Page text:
Affectionately known as the ‘little pub with the big heart’, The Ship Victory has served locals since it was turned into an ale house during the Napoleonic wars.
But now Cheshire West and Chester Council (CWaC) plan to flatten the boarded-up pub to make way for plans for a £10m grass-roofed bus station on the Gorse Stacks car park – despite real ale lovers fighting to buy it.
The historic building, which has stood empty since January, is in a designated conservation zone, but CWaC say it is not afforded any protection from demolition due to being in an area “earmarked for regeneration” .
Friends of The Ship Victory (FSV) applied to CWaC to list the building as an Asset of Community Value (ACV) – allowing them six months protection to buy the building under the Localism Act – but were shocked when the council refused their application, saying it was not a “viable asset”.
Keith Porter, of FoSV said the idea the pub – where regulars raised over £107,000 for a breast cancer memorial fund in memory of former landlord, Joe Gildea’s, daughter Angela – was not of community value was ‘ludicrous’.
“It is a piece of Chester’s history we cannot keep knocking these buildings down, it has to be preserved,” said Keith, who said the pub would be a success in the right hands.
It is thought it is the first time an ACV application has been refused by a local authority, with CWaC saying the pub would need around £150,000 refurbishment to continue to function as a pub.
But Keith said the council had no right to refuse the ACV due to financial implications, as if granted the community group would be responsible for footing the bill.
“As the pub is already owned by the council, how on earth can they make a ruling on an asset they already own? It is a clear conflict of interest,” said Keith, who appealed against the decision but was surprised when it was disallowed, after being advised only the land owners – CWaC – can appeal.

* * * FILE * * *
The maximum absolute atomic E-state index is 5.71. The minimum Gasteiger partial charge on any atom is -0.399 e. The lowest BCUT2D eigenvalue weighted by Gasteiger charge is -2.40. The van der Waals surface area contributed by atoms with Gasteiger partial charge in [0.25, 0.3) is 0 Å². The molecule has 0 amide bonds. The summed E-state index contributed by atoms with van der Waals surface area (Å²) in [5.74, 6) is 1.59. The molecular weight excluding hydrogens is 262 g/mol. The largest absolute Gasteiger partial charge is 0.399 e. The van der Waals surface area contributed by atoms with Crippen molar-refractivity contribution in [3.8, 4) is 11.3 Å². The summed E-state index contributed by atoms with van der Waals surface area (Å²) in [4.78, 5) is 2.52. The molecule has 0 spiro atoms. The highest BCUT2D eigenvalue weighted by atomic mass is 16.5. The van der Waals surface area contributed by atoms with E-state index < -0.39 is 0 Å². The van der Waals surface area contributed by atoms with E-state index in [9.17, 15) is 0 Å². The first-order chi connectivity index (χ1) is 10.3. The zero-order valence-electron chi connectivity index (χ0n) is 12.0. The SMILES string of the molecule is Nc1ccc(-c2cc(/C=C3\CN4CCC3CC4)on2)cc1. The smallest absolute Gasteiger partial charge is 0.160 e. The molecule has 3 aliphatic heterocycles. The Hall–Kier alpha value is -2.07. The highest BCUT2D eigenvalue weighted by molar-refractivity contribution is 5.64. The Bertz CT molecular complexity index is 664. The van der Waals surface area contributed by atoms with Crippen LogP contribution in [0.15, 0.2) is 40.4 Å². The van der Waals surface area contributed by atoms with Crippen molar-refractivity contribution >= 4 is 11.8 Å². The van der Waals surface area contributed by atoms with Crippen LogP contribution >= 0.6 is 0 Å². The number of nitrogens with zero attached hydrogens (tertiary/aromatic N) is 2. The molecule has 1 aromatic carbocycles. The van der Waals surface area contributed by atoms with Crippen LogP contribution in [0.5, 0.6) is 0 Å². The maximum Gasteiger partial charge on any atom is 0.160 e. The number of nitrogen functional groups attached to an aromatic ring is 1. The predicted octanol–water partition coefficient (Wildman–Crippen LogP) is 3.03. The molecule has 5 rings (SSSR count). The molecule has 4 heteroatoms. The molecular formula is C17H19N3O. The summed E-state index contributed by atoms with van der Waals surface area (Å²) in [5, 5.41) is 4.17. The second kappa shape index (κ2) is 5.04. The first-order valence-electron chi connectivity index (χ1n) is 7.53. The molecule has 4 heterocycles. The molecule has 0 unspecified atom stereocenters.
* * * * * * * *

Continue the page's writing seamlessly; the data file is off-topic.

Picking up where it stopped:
“We are very cross with the council, they have been less than straight forward with us. They refused the ACV on speculative grounds, at no point did they say we couldn’t appeal.”
The group are now seeking legal advice from The Campaign for Real Ale (CAMRA) in their bid to save the pub.
Council leader Mike Jones, who used to drink in the pub before football matches and has openly supported saving the Ship Victory, said: “I just love the old buildings in Chester, and for that reason I have insisted we have a full consultation.
“Unfortunately the engineer cannot [go forward with the bus interchange] unless the Ship Victory is removed.”
Spokesperson for CWaC Rachel Ashley said if the ‘preferred option’ went ahead the Ship Victory would need to be demolished, but they would consider putting a plaque or information board to honour the pub.
“It is a drive in, drive out facility, not one which would have buses reversing. The only straight forward way would be without The Ship Victory on site.
“Because it is in an area earmarked for redevelopment there is no community right to buy in these circumstances.”